It is always pleasing when loss- making shares edge into profit.
Two constituents of the "No Pain, No Gain" portfolio have recently exchanged red for black and I nurse fond hopes they will enjoy a plus sign in my next quarterly valuation.
The revivalists are Animalcare and Essenden. Their progress means the portfolio is still lumbered with two long-term casualties, while the August recruits, the energy company Alkane and Lloyds Banking Group, have slipped marginally. Alkane's decline is a predictable result of Ed Miliband's threat to freeze energy prices.
Animalcare, a veterinary products supplier, was recruited two years ago at 171p. I got my timing wrong – the shares have since been down to 120p – but they have just managed to get into profit. As I write, the price hovers around 181p – a pretty poor return over two years.
While stockbroker Panmure Gordon has a 245p target price, and the group did well in the 12 months to June, it is difficult to see any short-term improvement. Underlying profits emerged at £2.7m but Panmure forecasts little change this year, with the figure down to £2.4m in the following year. Heavy investment in new products is largely to blame for the broker's caution.
Long-term prospects are, however, bright, and there is every chance Animalcare will reap rich rewards in the years ahead. Whether I am prepared to stick around for any eventual bonanza is something I will have to think about. Certainly the performance in the last year offered some encouragement, with revenue advancing 11.6 per cent and "true" pre-tax profits staging a modest recovery to £2.3m. The year's dividend is up 17.8 per cent to 5.3p a share, and the group is happy with the trading start to the current year.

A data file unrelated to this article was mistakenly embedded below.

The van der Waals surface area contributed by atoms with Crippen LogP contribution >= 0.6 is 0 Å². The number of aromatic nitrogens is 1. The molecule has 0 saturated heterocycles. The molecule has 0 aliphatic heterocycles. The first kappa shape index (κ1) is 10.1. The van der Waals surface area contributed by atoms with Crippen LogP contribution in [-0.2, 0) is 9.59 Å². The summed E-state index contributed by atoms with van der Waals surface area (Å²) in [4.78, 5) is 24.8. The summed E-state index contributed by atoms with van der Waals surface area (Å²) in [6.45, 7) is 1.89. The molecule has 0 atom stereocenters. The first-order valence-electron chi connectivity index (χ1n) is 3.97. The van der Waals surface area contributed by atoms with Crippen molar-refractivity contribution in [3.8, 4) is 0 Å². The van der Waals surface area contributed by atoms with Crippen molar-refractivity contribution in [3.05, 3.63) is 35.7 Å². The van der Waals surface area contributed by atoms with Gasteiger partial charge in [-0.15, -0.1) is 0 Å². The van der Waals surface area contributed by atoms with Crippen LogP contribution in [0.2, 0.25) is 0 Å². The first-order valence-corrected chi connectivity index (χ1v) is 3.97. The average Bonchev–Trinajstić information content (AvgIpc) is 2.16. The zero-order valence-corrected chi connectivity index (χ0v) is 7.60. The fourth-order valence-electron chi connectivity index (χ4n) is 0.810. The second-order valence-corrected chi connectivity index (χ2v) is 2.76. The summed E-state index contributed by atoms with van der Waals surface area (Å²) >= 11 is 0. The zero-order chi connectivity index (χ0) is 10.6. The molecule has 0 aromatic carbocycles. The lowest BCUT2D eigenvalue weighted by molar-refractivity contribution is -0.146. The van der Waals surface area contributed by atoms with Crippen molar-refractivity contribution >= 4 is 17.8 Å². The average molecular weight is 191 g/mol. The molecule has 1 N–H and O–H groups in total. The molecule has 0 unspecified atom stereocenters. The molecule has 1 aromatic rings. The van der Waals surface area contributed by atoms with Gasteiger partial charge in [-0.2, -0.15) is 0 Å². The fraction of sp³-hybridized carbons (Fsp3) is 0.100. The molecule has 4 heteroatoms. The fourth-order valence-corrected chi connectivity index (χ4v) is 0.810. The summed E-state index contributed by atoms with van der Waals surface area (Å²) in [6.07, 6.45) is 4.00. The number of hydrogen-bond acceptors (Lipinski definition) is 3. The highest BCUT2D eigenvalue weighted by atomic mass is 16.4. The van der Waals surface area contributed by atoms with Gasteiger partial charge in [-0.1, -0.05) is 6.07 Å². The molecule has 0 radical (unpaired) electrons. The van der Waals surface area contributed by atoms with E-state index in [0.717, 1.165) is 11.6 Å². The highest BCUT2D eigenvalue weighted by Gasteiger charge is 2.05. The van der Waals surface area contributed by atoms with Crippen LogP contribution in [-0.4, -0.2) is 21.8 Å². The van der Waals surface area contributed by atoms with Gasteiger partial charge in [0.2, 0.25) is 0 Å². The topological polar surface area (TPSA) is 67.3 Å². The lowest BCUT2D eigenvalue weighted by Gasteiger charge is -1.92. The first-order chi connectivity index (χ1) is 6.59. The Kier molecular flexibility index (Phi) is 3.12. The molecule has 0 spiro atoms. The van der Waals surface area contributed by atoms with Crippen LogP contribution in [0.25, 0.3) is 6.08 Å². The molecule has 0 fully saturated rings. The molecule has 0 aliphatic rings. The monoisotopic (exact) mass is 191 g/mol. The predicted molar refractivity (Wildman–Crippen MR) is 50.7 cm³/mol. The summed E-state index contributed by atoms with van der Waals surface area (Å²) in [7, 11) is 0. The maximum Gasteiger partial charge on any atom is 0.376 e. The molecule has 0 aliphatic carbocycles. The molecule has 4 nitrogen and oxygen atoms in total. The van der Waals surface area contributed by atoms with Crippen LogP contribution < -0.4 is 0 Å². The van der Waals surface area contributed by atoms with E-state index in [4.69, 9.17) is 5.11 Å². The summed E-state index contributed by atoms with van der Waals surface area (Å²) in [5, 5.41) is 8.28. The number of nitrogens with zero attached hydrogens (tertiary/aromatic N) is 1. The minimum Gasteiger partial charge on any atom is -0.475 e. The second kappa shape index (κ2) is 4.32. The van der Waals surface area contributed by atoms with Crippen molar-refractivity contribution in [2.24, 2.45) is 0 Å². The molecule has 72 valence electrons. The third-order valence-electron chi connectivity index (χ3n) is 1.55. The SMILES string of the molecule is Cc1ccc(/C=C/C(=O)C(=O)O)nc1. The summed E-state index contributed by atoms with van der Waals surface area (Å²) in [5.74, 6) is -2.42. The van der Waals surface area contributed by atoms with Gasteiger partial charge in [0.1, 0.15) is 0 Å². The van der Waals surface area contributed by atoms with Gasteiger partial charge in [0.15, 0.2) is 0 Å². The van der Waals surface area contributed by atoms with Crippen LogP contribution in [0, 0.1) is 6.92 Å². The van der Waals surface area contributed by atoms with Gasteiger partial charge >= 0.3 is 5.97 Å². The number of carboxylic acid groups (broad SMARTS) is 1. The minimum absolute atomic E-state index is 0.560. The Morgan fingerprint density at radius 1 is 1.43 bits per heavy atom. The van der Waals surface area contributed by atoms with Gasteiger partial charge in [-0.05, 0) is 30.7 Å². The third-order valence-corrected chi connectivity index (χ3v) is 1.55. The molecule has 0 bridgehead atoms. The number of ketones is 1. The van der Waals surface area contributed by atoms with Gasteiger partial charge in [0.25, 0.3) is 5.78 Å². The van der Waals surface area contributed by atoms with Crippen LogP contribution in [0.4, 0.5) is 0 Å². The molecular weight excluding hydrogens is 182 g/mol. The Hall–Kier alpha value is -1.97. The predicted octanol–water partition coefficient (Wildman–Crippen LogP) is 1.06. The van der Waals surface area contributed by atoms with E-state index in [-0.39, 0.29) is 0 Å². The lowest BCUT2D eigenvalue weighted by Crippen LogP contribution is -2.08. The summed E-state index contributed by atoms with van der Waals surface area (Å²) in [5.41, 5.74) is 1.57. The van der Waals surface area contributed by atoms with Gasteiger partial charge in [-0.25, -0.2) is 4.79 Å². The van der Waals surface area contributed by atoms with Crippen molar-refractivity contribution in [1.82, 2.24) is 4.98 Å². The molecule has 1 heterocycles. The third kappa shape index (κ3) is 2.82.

Essenden, the tenpin bowling group, lifted sales by 0.7 per cent in its first six months, with pre-tax profits up 66 per cent to £1.3m. There is £1.4m in the bank against a £700,000 overdraft last time.
Chief executive Nick Basing said: "Despite choppy waters, we have managed to hold our course. All measures are pointing the right way".
The shares, fearful of the impact of the recent hot spell, which was not conducive to indoor leisure activities, declined to 21p, against my 24p buying price. They are now 25.5p, against a peak for the year of 32p. Corporate activity is a possibility, with what is called a "transformational" deal still being sought.
My long-term casualties are SnackTime, which I discussed last week, and TEG, handling waste and producing power. TEG's interim profits indicate further progress, with the pre-tax loss improving from £1.8m to £806,000 on revenue of £12.9m. But the group is still having to contend with delays in the release of cash relating to three sites in Manchester. In the meantime it has raised £2.6m in 18-month loan notes from two shareholders and the family of chairman Rory Maw.
The portfolio descended on TEG two years ago at 8p a throw. Once upon a time, the shares were around 150p; since then they have deteriorated to near 3p but now stand at about 5.5p.
Judging from the interim statement, the sort of performance I once assumed was just around the corner is not likely to materialise this year.
It is possible to escape with an almost acceptable loss at this juncture but I intend to hang on. I feel the shares will eventually produce a worthwhile return. Patience, as is so often the case, is again required.
TEG, as well as Alkane, could feel some impact should any Labour Party freeze on energy prices actually materialise.
The portfolio is not a short-term investor, although any shareholder should always try to anticipate events, and I think it is too early to start worrying about an energy clampdown that may never happen.